# Is Count Dracula's fighting style too powerful?

Found in the future White Wolf PDF for Count F****** Dracula is the following fighting style:

Legacy Fighting Style: Dirty Fighting (• to ••••• )

Prerequisites: Strength (•••), Brawl (•••)

Low Blow (•) Effect: This suggests a male target, but there’s places on the female body just as sensitive and just as dishonorable to stick your boot in. Nail your opponent with a really nasty blow to a really sensitive area, and leave them swaying on their feet, trying not to vomit from the sick vision-twisting pain. A successful Brawl attack that generates more successes than your target’s Composure causes them to lose their next action.

Shank (••) Effect: You can fight with knives, small blades, shanks and other small improvised weapons using your Brawl skill rather than Weaponry.

Suck it Up (•••) Effect: As much as you know about dishing out the pain, you’ve also learned something about taking it. Quit whining and suck it up. Spend a point of Willpower, and ignore all wound penalties for the remainder of the scene.

One or a Dozen, It Don’t Matter (••••) Effect: You know all the tricks for fighting more than one guy at the same time – how to get them in each other’s way, hurt one bad to scare another, and psyche them out. Each opponent beyond the first you’re facing in close combat adds 1 to your Defense and you can spend a point of Willpower each to make simultaneous additional brawl attacks on two or more of these opponents.

I Said Stay Down! (•••••) Effect: After making a successful Low Blow, your victim has to make a Stamina roll. If successful, they only lose their next action like normal. If they fail, they go down in a mewing pathetic heap and clutch their ruptured vitals, turtling up in hopes that you won’t keeping hurting them.

I will start my first chronicle (1st ed) that might take longer and one of my players wants to play a member of the Brides of Dracula with this Fighting Style. I am just not sure it isn't "overpowered".

Is this well balanced or overpowered? And with balance I mean compared to other fighting styles one can find in other sourcebooks of 1st edition books.

• To get useful answers, please edit your question to clarify what you mean by "balance." For example: in your game, is balance about using mechanics to manage the spotlight so everybody gets time to feel useful (does out-of-combat usefulness redeem in-combat obscurity)? Or is it keeping fights interesting by making sure they aren't too long or too short? (What is "too long" or "too short" for your group? How can you tell?) Or does "balance" mean something else entirely for you and your players? – BESW Dec 11 '18 at 12:34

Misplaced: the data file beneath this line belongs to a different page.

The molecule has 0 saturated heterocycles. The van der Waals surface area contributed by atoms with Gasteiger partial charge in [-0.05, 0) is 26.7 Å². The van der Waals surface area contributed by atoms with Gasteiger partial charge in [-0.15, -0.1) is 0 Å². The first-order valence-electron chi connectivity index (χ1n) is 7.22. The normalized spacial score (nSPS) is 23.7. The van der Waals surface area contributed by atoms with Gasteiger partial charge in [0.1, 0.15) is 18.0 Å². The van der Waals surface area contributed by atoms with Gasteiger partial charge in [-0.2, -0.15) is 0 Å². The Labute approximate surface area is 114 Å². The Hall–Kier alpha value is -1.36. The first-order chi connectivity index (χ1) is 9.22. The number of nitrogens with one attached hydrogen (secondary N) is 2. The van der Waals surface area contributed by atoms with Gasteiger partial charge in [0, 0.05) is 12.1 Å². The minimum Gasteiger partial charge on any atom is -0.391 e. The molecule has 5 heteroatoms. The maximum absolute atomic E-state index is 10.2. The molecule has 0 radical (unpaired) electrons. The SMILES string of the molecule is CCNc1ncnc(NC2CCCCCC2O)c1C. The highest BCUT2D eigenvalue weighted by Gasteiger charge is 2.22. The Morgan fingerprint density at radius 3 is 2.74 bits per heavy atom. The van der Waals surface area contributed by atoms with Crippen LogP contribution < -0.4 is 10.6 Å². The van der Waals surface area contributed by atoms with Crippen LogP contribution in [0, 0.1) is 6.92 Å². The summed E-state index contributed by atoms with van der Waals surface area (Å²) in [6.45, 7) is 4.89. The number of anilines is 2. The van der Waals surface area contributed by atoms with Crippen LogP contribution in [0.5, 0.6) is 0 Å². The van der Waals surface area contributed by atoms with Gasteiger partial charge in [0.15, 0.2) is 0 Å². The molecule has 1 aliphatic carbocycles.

• @BESW I thought the default balance point was typically to similar things, like Is this fighting style balanced compared to other fighting styles? So, while it would be useful to know more about the asker's playstyle and campaign, as long as other fighting styles exist to compare this one to, the question should be fine… or am I totally off here? – Hey I Can Chan Dec 11 '18 at 12:52
• @HeyICanChan I'm not sure we have a specific policy here but it is generally good practice to state what you want something compared to when asking about balance. – Rubiksmoose Dec 11 '18 at 14:04
• @Rubiksmoose O, I agree that's a good practice, but in the absence of other information it seems extremely safe to assume to asker means balanced compared to similar game elements like this one to other fighting styles—rather than, I dunno, the asker meaning Is this fighting style balanced compared to using an assault rifle or driving over a vampire with a truck? – Hey I Can Chan Dec 11 '18 at 14:14

Let's look at the different levels of the fighting style. First note the prerequisites:

Prerequisites: Strength (•••), Brawl (•••)

So you've already spent a bunch of points to get this fighting style. But if you're a melee monster you've probably put a lot of points into these anyway.

Low Blow (•) Effect: ... A successful Brawl attack that generates more successes than your target’s Composure causes them to lose their next action.

In VtM, Composure means something different than in CoD. In the latter it is part of the Social stats, along with Presence and Manipulation. I don't know if the supplement was written for VtM or the Story Teller system of CoD. I'll assume the latter.

A brawl attack is Strength+Brawl. Composure for a World Weary Private Eye (CoD p.121) is 4, for a Hard Nosed Beat Cop (p.120) is 2, so let's assume an average of 3. So, you need to generate at least 4 successes on your attack which starts at 6 dice. To get 4 success on average takes about 12 dice. Even adding in bonuses for situations this might be hard to reach. However, for a less combat oriented victim with a Composure of 2, you can get his pretty easily. So, I would not rate this as overpowered.